Have you ever been disappointed to notice a chip or crack in the middle of your tile floor and wonder how it got there? If you have kids living at home, you’ll probably never know, but maybe you know how it happened because you dropped that pot in the kitchen or that cologne on the bathroom floor.

Deciding whether you should replace the tile or simply fill in the crack with a color matching sealant will depend on your taste and standards.

Replacing a tile in the middle of a floor isn’t as cut and dry as it may seem.

The removal process could result in damage to the adjoining tile. Also, removing the grout around the tile and replacing the grout with new will be tough to match.

Sometimes you can repair the crack without having to replace it, and it is less noticeable than if you replaced it, due to the potential mismatched grout.

If the tile is a multi-colored one and the chip or crack is minor, decide which color is best suited if you were able to fill in the crack or chip with a similar color.

Once you decide the best blending color, you can find a color-matching acrylic grout caulk from the tile store.

Cut a small opening in the spout of the caulk tube and push a small amount on the tip of your finger, force the grout caulk into the crack or chip and gently wipe the excess from the surrounding area with a damp cloth. This material cures to a dry but slightly flexible sealant.

Another method is a color-matching seam fill that can be found at a laminate countertop supply company. This material comes in many colors and sets up dry and hard.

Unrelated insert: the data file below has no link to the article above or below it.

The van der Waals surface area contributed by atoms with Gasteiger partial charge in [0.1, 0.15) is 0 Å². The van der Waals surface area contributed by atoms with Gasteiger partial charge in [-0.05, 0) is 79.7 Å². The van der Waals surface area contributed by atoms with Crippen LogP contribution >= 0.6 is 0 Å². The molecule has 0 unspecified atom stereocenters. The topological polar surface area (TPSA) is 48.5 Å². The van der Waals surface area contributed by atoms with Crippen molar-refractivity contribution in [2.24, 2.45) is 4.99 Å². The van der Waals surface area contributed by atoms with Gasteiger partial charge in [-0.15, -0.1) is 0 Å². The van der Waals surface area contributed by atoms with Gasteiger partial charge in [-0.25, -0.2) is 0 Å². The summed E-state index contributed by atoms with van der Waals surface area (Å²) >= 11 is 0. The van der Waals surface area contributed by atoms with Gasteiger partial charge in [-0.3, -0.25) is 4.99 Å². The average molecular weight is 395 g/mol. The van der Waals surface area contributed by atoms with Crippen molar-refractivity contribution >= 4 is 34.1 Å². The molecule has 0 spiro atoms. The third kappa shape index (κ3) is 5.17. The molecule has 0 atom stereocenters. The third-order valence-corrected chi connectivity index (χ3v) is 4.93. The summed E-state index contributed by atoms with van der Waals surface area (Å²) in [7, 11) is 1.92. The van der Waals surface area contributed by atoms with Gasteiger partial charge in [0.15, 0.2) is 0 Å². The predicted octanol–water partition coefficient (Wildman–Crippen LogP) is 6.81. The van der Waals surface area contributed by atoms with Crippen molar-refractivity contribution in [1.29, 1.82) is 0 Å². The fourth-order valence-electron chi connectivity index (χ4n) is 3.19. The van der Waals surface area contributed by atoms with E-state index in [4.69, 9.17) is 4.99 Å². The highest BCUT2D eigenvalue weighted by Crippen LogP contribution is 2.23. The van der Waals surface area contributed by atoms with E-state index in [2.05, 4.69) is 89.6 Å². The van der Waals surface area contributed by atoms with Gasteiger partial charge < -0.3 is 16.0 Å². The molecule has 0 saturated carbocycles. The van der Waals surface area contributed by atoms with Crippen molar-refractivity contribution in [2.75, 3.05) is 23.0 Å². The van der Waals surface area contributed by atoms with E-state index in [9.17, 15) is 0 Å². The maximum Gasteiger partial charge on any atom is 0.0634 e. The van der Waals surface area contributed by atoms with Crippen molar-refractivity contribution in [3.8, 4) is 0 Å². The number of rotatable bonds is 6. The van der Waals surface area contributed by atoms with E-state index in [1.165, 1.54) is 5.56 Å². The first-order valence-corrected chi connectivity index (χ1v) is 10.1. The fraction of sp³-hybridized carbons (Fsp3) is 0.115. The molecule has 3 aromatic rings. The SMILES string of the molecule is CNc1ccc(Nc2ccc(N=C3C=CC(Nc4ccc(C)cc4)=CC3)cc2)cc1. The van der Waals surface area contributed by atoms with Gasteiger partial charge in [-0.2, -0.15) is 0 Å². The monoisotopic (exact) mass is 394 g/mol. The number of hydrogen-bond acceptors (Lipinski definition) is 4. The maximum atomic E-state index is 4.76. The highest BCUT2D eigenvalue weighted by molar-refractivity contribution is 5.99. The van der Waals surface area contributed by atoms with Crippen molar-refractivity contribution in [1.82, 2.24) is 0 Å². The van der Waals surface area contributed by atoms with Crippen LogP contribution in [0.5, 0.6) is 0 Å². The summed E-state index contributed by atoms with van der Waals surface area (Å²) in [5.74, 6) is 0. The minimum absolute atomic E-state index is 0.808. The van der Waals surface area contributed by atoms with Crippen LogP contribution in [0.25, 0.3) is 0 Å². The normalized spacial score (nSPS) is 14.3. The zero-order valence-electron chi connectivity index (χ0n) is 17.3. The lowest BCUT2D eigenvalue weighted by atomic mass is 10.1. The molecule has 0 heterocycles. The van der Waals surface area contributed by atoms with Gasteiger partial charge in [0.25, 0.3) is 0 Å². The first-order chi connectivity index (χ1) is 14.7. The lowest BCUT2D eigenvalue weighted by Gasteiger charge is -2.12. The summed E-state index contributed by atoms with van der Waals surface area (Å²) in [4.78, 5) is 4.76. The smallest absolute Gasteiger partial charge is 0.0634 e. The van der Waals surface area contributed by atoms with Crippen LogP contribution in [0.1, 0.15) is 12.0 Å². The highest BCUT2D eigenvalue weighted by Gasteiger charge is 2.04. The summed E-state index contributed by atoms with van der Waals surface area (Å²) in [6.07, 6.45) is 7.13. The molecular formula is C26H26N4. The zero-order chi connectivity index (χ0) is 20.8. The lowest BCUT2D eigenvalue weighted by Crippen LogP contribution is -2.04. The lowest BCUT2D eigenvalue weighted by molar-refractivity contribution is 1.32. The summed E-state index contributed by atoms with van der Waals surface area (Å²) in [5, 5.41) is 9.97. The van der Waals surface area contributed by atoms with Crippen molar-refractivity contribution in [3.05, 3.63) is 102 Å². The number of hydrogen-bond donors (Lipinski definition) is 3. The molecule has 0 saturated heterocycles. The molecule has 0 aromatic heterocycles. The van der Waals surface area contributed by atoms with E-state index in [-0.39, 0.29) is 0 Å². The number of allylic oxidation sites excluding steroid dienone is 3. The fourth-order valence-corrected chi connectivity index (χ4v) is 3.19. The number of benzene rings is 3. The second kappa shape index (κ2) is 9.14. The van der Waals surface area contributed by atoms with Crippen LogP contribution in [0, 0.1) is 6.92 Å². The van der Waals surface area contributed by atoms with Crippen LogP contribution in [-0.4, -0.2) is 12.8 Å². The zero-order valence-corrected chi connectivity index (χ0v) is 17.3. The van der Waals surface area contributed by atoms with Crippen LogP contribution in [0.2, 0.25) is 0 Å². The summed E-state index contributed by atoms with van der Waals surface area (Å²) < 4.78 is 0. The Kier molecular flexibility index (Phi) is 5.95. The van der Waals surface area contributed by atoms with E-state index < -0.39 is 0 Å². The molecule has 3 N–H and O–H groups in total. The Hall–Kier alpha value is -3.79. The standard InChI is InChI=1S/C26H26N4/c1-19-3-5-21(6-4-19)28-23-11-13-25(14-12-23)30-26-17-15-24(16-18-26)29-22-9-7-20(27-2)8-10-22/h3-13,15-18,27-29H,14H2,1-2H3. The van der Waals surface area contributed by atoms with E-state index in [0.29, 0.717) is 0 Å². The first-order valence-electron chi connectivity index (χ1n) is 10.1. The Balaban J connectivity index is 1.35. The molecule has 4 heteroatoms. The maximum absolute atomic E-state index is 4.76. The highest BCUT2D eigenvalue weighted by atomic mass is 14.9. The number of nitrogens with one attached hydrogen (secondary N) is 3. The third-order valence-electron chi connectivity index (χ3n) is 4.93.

Apply it with the applicator and use a razor to remove the excess from the surrounding tile. For a white tile, you can use white-out to apply to the crack or chip and razor off the excess after it dries.

If the chip or crack is major, requiring replacement, you must realize that the possible mismatched grout will be less noticeable.

To remove the broken tile, chip away at the crack or weak spot until you can wedge a small tool under it, such as a screwdriver or a small flat bar to remove the remaining tile.

If possible, try to grind a relief kerf or groove in the existing grout before prying the tile out. Sometimes the surrounding grout can chip the adjacent tiles under pressure.

After removing the tile, make sure all of the adhesive is scraped free and clear so you are left with a flat surface in which to lay the new tile. Remove the rest of the grout surrounding the tile. Vacuum the dust from the area.

When adhering the new tile, you may use thin-set adhesive, but one bag of thin-set would be overkill for one tile, so you could use an adhesive caulk, such as liquid nails or silicone caulking.

Cover the entire back of the tile to give full support to the tile.

After the adhesive dries, you can apply the new grout. Keep in mind that over the years, sanded grout changes color as the grout absorbs dirt.

So, for instance, if your original grout were white, and it’s a few years old by this time, it is probably turned a light grey.

You might want to purchase a light grey grout to make the repair or you can consider using white, and, after it dries, you can hand mop over it with dirty dishwater to age it to its surroundings.

When you’re finished and your kids ask who fixed the tile, you can say, “I don’t know” and drive them crazy.

Questions and concerns can be email to jdn.dm@comcast.net.

JD Norris is the owner/operator of DreamMaker Bath&Kitchen and a certified S.C. Master Builder, certified “Aging in Place” Specialist and certified Green Professional.